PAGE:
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STOP Following the Leader; 3 Reasons Why It May Be the Best Thing For Your Career

I’ll admit it, the job market can be a scary place right now. However, one of the smartest things you can do to keep yourself in the game is to stop blindly saying “Yes” and start distancing yourself from the pack.

Sounds a little counterintuitive right now, when most people may be trying to lay low and not call attention to themselves for fear of putting their job or career on the line. However, it’s now more important than ever that you start to respectfully question the “norm” and start thinking about alternative ways to approach tasks and projects.

If I were reading this, I imagine I might be inclined to ask “Why?” For that reason, I’ve put together 3 top reasons to stop following the leader:

Reason 1: When you blindly follow the leader and go along with whatever suggestion or rule is handed down, or continue to complete a task the way it’s always been done, it sends a message that you are in agreement. Which is fine, if you actually do agree. However, I suspect that might not always be the case. I can’t tell you how many times I’ve attended, led, and facilitated meetings where topics are brought up, everyone nods and then, following the meeting, countless people are frustrated with the decision that was made. Here’s the thing, and I know it sounds like common sense, in most cases the party that has brought up the topic would like to hear your honest (and respectful) point of view. I think we can assume that they would like the idea or initiative to be a success, and by withholding information that could contribute to success or failure, you are doing a disservice to the cause.

Reason 2: Technology is advancing at an amazing rate of speed, but that doesn’t mean that everyone is keeping up. In fact, in many cases, businesses may be so focused on acquiring the best software, hardware, or other new equipment, there is little focus on the strategic or even basic planning behind every decision. It often amazes me when I see a company elated to show off their newest acquisition (usually designed to save time or money), and at the same time, their front-line employees are shaking their heads saying it will never work. In the worst cases, the new “toy” may cost more time or money to the bottom line. However, if you are the person with firsthand knowledge of the area that will be affected, you’re in a perfect position to save the company time or money and make yourself look good at the same time!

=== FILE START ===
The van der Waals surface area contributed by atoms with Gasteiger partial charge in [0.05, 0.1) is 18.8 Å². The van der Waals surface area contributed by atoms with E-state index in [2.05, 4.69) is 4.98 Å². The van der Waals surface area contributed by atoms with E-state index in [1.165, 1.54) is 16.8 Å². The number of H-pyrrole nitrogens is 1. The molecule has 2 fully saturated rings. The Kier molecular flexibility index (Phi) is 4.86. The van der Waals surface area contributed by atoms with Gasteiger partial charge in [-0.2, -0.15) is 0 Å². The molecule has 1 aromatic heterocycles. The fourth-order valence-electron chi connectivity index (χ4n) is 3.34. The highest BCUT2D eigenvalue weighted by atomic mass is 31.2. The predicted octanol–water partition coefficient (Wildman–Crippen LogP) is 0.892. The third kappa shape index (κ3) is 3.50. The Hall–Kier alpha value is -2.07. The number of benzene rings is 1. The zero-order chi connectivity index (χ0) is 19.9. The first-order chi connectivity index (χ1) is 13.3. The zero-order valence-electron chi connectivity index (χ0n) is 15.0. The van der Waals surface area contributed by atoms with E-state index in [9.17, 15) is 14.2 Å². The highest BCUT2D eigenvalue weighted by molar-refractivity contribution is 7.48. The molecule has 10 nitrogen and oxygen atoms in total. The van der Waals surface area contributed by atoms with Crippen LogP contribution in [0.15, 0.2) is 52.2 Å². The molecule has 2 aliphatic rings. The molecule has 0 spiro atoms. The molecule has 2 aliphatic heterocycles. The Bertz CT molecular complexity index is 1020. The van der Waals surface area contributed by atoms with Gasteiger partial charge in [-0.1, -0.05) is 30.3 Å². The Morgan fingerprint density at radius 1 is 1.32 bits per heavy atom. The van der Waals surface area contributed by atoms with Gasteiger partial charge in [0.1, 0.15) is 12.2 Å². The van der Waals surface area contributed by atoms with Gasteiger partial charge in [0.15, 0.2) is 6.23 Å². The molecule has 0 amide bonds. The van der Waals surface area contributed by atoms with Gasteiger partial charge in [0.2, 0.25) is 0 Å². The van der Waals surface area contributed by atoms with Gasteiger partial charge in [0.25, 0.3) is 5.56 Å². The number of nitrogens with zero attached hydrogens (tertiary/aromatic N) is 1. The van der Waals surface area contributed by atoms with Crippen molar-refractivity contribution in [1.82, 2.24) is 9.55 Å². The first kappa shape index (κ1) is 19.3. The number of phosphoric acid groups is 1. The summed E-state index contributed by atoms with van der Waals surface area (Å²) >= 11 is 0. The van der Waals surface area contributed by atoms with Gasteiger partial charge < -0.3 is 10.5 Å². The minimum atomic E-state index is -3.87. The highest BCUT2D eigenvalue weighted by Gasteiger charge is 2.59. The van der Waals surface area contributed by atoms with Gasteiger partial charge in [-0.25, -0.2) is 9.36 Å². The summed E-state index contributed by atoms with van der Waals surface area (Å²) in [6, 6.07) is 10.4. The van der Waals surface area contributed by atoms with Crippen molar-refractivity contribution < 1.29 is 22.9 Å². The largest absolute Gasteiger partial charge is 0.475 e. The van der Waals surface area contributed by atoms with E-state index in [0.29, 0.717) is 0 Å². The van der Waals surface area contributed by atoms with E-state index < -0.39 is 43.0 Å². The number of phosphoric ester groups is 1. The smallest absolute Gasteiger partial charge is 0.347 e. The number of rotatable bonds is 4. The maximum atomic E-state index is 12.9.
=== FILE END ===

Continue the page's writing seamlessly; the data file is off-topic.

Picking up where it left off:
The key is to take the initiative to find out what is being considered (if possible) or to pay close attention if the decision has already been implemented. If you notice that there may be a “cog in the wheel,” go to the person you report to and ask questions about the success of theproject. Try asking a few questions starting with “Have you considered . . .” or “Have you noticed . . .” You can also start a statement with “I noticed that . . .” or “I’ve been thinking about this, and I may have come up with a way to make this even more successful . . .”

The important thing is to be mindful not to come across as intentionally negative, argumentative or (gasp) happy to see the project fail. Your intention should be to provide legitimate assistance in partnering for success.

Reason 3: People often know what they want, and seldom what they need. Ever hear the expression “Do what you’ve always done and you’ll get what you always got?” It can be especially true in business.

Very often a prospective client will call me to tell me what they’d like me to do for them. I suppose the safe thing would be to politely smile and agree. However, it’s not always in the client’s best interest for me to follow along. After-all, if we all knew exactly what we need to do, wouldn’t we already be doing it? Often times, the best thing to do is listen to the “want” and determine the “need.”

You can agree to do something you’re pretty sure won’t be successful, and you can be pretty sure you’ll get what you expected. However, if you listen to the need, look at things from another perspective, and make suggestions that might differ from the rest, who knows . . . you might just be surprised by your own success.

Taking a step in the right direction might be a little scary, but it sure beats standing in the wrong place indefinitely.

Activate Potential. Realize Results.™

©2014 Lisa Broesch. All rights reserved internationally. Permission granted to excerpt or redistribute with attribution and notification